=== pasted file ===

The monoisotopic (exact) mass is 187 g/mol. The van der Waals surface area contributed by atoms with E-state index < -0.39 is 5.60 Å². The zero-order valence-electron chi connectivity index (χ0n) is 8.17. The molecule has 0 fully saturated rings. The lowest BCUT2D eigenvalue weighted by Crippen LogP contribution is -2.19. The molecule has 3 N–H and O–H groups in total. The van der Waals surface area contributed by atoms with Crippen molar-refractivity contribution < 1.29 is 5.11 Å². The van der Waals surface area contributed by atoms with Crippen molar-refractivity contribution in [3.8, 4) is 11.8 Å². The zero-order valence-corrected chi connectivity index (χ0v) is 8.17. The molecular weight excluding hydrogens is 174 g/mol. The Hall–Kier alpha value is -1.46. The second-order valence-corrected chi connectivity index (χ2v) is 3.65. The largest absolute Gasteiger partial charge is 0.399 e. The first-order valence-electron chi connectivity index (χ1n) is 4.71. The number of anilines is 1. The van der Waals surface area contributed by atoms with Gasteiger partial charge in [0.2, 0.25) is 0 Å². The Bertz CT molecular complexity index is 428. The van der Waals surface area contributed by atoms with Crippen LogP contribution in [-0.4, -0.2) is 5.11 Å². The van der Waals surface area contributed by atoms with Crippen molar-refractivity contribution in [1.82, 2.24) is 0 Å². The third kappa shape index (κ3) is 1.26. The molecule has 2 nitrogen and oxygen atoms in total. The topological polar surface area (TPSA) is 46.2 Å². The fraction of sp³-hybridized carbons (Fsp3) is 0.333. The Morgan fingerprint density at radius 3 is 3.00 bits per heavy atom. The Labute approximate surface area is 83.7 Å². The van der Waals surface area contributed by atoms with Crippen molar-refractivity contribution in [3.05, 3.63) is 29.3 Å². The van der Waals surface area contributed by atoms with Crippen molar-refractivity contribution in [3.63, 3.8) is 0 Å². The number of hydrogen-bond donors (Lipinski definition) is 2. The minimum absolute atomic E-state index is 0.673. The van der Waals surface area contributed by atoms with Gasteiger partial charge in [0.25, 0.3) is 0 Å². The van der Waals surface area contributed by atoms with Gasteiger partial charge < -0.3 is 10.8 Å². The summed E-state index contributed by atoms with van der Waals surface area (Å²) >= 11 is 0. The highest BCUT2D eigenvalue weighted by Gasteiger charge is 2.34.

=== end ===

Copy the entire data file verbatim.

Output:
The monoisotopic (exact) mass is 187 g/mol. The van der Waals surface area contributed by atoms with E-state index < -0.39 is 5.60 Å². The zero-order valence-electron chi connectivity index (χ0n) is 8.17. The molecule has 0 fully saturated rings. The lowest BCUT2D eigenvalue weighted by Crippen LogP contribution is -2.19. The molecule has 3 N–H and O–H groups in total. The van der Waals surface area contributed by atoms with Crippen molar-refractivity contribution < 1.29 is 5.11 Å². The van der Waals surface area contributed by atoms with Crippen molar-refractivity contribution in [3.8, 4) is 11.8 Å². The zero-order valence-corrected chi connectivity index (χ0v) is 8.17. The molecular weight excluding hydrogens is 174 g/mol. The Hall–Kier alpha value is -1.46. The second-order valence-corrected chi connectivity index (χ2v) is 3.65. The largest absolute Gasteiger partial charge is 0.399 e. The first-order valence-electron chi connectivity index (χ1n) is 4.71. The number of anilines is 1. The van der Waals surface area contributed by atoms with Gasteiger partial charge in [0.2, 0.25) is 0 Å². The Bertz CT molecular complexity index is 428. The van der Waals surface area contributed by atoms with Crippen LogP contribution in [-0.4, -0.2) is 5.11 Å². The van der Waals surface area contributed by atoms with Crippen molar-refractivity contribution in [1.82, 2.24) is 0 Å². The third kappa shape index (κ3) is 1.26. The molecule has 2 nitrogen and oxygen atoms in total. The topological polar surface area (TPSA) is 46.2 Å². The fraction of sp³-hybridized carbons (Fsp3) is 0.333. The Morgan fingerprint density at radius 3 is 3.00 bits per heavy atom. The Labute approximate surface area is 83.7 Å². The van der Waals surface area contributed by atoms with Crippen molar-refractivity contribution in [3.05, 3.63) is 29.3 Å². The van der Waals surface area contributed by atoms with Crippen molar-refractivity contribution in [3.63, 3.8) is 0 Å². The number of hydrogen-bond donors (Lipinski definition) is 2. The minimum absolute atomic E-state index is 0.673. The van der Waals surface area contributed by atoms with Gasteiger partial charge in [0.25, 0.3) is 0 Å². The van der Waals surface area contributed by atoms with Gasteiger partial charge < -0.3 is 10.8 Å². The summed E-state index contributed by atoms with van der Waals surface area (Å²) >= 11 is 0. The highest BCUT2D eigenvalue weighted by Gasteiger charge is 2.34.